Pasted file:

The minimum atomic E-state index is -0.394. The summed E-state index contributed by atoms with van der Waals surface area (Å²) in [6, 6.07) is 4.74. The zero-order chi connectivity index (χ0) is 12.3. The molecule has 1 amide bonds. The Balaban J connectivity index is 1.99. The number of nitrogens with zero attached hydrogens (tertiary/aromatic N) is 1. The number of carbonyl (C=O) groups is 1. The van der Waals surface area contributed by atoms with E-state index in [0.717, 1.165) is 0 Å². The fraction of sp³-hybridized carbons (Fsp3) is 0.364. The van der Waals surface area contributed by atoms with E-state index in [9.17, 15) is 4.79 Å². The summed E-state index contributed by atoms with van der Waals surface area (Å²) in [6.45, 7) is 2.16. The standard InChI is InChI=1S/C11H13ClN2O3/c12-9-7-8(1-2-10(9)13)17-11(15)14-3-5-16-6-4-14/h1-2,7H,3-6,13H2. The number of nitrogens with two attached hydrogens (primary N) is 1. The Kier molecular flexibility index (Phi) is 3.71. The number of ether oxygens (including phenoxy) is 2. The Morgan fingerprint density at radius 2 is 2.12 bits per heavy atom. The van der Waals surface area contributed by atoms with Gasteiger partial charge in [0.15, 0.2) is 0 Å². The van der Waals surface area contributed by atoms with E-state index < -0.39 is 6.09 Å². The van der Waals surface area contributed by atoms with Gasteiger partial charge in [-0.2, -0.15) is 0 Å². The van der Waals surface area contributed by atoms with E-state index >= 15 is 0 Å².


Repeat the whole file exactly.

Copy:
The minimum atomic E-state index is -0.394. The summed E-state index contributed by atoms with van der Waals surface area (Å²) in [6, 6.07) is 4.74. The zero-order chi connectivity index (χ0) is 12.3. The molecule has 1 amide bonds. The Balaban J connectivity index is 1.99. The number of nitrogens with zero attached hydrogens (tertiary/aromatic N) is 1. The number of carbonyl (C=O) groups is 1. The van der Waals surface area contributed by atoms with E-state index in [0.717, 1.165) is 0 Å². The fraction of sp³-hybridized carbons (Fsp3) is 0.364. The van der Waals surface area contributed by atoms with E-state index in [9.17, 15) is 4.79 Å². The summed E-state index contributed by atoms with van der Waals surface area (Å²) in [6.45, 7) is 2.16. The standard InChI is InChI=1S/C11H13ClN2O3/c12-9-7-8(1-2-10(9)13)17-11(15)14-3-5-16-6-4-14/h1-2,7H,3-6,13H2. The number of nitrogens with two attached hydrogens (primary N) is 1. The Kier molecular flexibility index (Phi) is 3.71. The number of ether oxygens (including phenoxy) is 2. The Morgan fingerprint density at radius 2 is 2.12 bits per heavy atom. The van der Waals surface area contributed by atoms with Gasteiger partial charge in [0.15, 0.2) is 0 Å². The van der Waals surface area contributed by atoms with E-state index < -0.39 is 6.09 Å². The van der Waals surface area contributed by atoms with Gasteiger partial charge in [-0.2, -0.15) is 0 Å². The van der Waals surface area contributed by atoms with E-state index >= 15 is 0 Å².